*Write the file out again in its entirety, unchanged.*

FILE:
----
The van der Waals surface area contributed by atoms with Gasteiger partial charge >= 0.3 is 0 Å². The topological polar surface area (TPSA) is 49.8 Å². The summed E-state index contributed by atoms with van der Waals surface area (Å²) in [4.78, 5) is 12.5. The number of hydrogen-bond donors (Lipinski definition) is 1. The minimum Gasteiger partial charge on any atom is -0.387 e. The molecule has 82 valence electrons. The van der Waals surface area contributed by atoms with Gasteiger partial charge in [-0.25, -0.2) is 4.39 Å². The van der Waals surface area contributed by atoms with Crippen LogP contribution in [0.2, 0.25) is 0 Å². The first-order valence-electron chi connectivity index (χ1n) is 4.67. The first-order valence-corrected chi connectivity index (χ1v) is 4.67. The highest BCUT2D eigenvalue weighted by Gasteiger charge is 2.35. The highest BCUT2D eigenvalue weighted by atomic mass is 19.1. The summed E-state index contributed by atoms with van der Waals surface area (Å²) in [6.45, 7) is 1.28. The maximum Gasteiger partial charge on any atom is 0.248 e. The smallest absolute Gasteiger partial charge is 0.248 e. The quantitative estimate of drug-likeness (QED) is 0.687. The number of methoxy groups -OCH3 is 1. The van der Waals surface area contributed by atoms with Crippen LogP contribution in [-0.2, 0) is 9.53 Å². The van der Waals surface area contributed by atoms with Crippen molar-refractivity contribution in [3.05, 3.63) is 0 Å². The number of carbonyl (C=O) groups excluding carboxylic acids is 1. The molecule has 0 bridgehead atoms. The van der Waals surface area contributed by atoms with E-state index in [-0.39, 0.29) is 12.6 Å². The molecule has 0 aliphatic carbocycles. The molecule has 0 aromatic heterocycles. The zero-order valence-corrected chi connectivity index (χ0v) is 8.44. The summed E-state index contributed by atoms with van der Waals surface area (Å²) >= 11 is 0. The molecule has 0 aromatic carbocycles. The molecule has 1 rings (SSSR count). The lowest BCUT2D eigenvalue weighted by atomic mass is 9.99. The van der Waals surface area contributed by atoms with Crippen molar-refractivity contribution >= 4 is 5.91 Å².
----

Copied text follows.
The van der Waals surface area contributed by atoms with Gasteiger partial charge >= 0.3 is 0 Å². The topological polar surface area (TPSA) is 49.8 Å². The summed E-state index contributed by atoms with van der Waals surface area (Å²) in [4.78, 5) is 12.5. The number of hydrogen-bond donors (Lipinski definition) is 1. The minimum Gasteiger partial charge on any atom is -0.387 e. The molecule has 82 valence electrons. The van der Waals surface area contributed by atoms with Gasteiger partial charge in [-0.25, -0.2) is 4.39 Å². The van der Waals surface area contributed by atoms with Crippen LogP contribution in [0.2, 0.25) is 0 Å². The first-order valence-electron chi connectivity index (χ1n) is 4.67. The first-order valence-corrected chi connectivity index (χ1v) is 4.67. The highest BCUT2D eigenvalue weighted by Gasteiger charge is 2.35. The highest BCUT2D eigenvalue weighted by atomic mass is 19.1. The summed E-state index contributed by atoms with van der Waals surface area (Å²) in [6.45, 7) is 1.28. The maximum Gasteiger partial charge on any atom is 0.248 e. The smallest absolute Gasteiger partial charge is 0.248 e. The quantitative estimate of drug-likeness (QED) is 0.687. The number of methoxy groups -OCH3 is 1. The van der Waals surface area contributed by atoms with Crippen LogP contribution in [-0.2, 0) is 9.53 Å². The van der Waals surface area contributed by atoms with Crippen molar-refractivity contribution in [3.05, 3.63) is 0 Å². The number of carbonyl (C=O) groups excluding carboxylic acids is 1. The molecule has 0 bridgehead atoms. The van der Waals surface area contributed by atoms with E-state index in [-0.39, 0.29) is 12.6 Å². The molecule has 0 aliphatic carbocycles. The molecule has 0 aromatic heterocycles. The zero-order valence-corrected chi connectivity index (χ0v) is 8.44. The summed E-state index contributed by atoms with van der Waals surface area (Å²) >= 11 is 0. The molecule has 0 aromatic carbocycles. The molecule has 1 rings (SSSR count). The lowest BCUT2D eigenvalue weighted by atomic mass is 9.99. The van der Waals surface area contributed by atoms with Crippen molar-refractivity contribution >= 4 is 5.91 Å².